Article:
Vaginal birth: Does it increase the risk of infant brain hemorrhage?

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Vaginal birth: Does it increase the risk of infant brain hemorrhage?


I heard that vaginal births may cause brain bleeding in newborns. Would a C-section be a safer option?

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Not necessarily. A study published in January 2007 reported that about 25 percent of babies delivered vaginally had a small amount of bleeding (hemorrhage) in their brains, while none delivered by Caesarean section did. Pressure on the baby's skull as it squeezes through the birth canal is the likely cause of bleeding. The study involved 88 newborns — 65 delivered vaginally and 23 delivered by C-section.

Although these results are intriguing, previous studies have also found brain bleeding in children born by C-section. In either case, there's no evidence that these findings have any impact on a baby's health or well-being.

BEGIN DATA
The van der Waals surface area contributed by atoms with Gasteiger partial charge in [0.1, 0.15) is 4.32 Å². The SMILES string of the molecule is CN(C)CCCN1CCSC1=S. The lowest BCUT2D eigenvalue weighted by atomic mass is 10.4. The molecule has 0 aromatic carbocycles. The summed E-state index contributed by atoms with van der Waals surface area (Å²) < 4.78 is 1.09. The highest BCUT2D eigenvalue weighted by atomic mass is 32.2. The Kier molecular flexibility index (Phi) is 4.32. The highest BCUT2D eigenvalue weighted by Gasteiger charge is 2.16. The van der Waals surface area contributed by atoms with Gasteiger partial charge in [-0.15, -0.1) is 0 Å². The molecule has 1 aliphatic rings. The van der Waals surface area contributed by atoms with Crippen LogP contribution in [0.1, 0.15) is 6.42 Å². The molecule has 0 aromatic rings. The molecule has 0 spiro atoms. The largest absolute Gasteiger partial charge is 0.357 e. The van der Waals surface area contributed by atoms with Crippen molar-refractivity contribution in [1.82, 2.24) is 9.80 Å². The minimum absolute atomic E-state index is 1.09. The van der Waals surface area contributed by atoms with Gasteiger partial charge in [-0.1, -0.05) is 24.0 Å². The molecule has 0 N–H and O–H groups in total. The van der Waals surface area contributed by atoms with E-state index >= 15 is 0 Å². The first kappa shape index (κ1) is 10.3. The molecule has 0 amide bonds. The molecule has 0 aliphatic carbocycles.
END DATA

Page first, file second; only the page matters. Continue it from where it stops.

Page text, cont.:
The ability to see very small areas of bleeding is a product of the newest imaging technology. Although small bleeds usually heal harmlessly, larger bleeds could lead to learning problems, developmental delays or seizures later in life. However, there's no evidence at this time that a C-section protects against such problems. Also, a C-section is a surgical procedure that presents many potential, serious risks to both mother and baby.

Last Updated: 02/14/2007
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